Regardless of who employers choose as their authorized representative, they are responsible for any mistakes or omissions. The representative’s failure to properly complete any required step in the process may subject employers to penalties, even if they identify and correct errors or omissions as soon as they receive the completed Form I-9. Even though many mistakes can be avoided by choosing the right representative and instructing them properly, employers are the ones who need to pay special attention to I-9 verification for remote workers to make sure they are flawless. Ultimately, addressing any existing I-9 issues on time can prevent potential ones in the future.

Managing the E-Verify Process

Employers participating in E-Verify have additional compliance concerns to deal with. Given the tight three-day deadline, employers need to make sure that every I-9 form is completed quickly so that there is enough time to review and submit the information to E-Verify before the deadline ends.

E-Verify employers also need to minimize the number of unnecessary Tentative Non-Confirmations (TNCs). An SSA or DHS Tentative Non-Confirmation appears when the information entered in E-Verify does not match SSA records or data available to DHS. TNCs frequently occur based on an incorrect or incomplete name that was recorded on the I-9 form or incorrect document or expiration date information. In the case of a TNC, employers need to notify the remote employee and provide them with the required documentation.

Learn what steps to take in order to stay on top of the I-9 process, prevent TNCs and potential civil or criminal penalties.

Adopting the Right Technology

In light of the challenges posed by the remote I-9 forms, many employers are turning to electronic I-9 solutions to ensure a hassle-free process and reduction in processing time. Electronic solutions provide additional security and compliance while simplifying remote hiring. As a result, employers can focus their attention on other important compliance and business activities.

However, employers need to be careful when choosing the electronic I-9 system and to make sure that it meets the company’s needs and is compliant with DHS demands. Therefore, it has to include necessary requirements regarding I-9 verification for remote workers, such as a compliant electronic signature, robust audit trails, data verification algorithms, and integration with E-Verify.

Effects of a Growing Remote Workforce on I-9 Compliance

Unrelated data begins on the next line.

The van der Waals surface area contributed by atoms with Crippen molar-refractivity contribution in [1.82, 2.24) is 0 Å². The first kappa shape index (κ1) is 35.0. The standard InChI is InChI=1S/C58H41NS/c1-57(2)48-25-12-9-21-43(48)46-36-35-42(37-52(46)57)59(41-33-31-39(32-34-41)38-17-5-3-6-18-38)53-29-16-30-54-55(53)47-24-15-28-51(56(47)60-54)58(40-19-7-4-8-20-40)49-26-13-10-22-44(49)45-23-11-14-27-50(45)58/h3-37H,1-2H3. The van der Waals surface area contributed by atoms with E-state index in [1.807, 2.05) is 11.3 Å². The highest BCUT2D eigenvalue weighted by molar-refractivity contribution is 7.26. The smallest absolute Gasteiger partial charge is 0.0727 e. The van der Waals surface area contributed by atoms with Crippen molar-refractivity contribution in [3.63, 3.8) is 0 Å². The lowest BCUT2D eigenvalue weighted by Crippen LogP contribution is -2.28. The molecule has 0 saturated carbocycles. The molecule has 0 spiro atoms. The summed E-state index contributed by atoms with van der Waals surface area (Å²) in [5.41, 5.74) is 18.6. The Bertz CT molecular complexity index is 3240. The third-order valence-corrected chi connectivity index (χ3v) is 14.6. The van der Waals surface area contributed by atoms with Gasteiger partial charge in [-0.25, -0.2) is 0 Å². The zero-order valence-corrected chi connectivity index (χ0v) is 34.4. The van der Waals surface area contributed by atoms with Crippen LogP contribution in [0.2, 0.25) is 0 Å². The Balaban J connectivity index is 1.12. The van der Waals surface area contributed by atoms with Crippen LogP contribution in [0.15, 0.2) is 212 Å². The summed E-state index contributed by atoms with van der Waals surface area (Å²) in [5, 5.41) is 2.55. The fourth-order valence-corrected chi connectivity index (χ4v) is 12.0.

As the nature of the workforce continues to change, a growing number of individuals work remotely. This shift is a result of a number of factors, such as developments in technology, economic trends, and different needs of employees. Such a flexible work environment has many advantages but also creates a number of workforce management challenges, including those that relate to keeping their remote candidates and workforce compliant. Many of these potential issues and risks can be prevented by having Form I-9 completed accurately and efficiently to meet the strict requirements.

The challenges of remote I-9 compliance and the consequences for non-compliant organizations are numerous. An employee’s I-9 form has to be assessed by the person completing Section 2 of the form that can be an issue for companies hiring remote employees. However, the right electronic I-9 solution offers a comprehensive technology platform to streamline the entire process and ensure an efficient and compliant approach to onboarding remote employees.

Electronic I-9 Verification Solution
The information contained within this document is general in nature and is not intended and should not be construed as legal, HR, or opinion by Emtpech. Please contact Emptech or another subject matter professional prior to acting on any information provided in this document. We recommend caution when contemplating acting on any information provided in this document as it may not be applicable or suitable for the specific viewer’s needs. Emptech assumes no obligation to update any viewer of any changes in law, rule, or regulation that could affect the information contained herein. Without express written permission from Emptech, no part of this document may be reproduced, retransmitted, or otherwise redistributed in any form or by any means, including, but not limited to photocopying, electronic, facsimile transmission, or using any other information storage and retrieval system.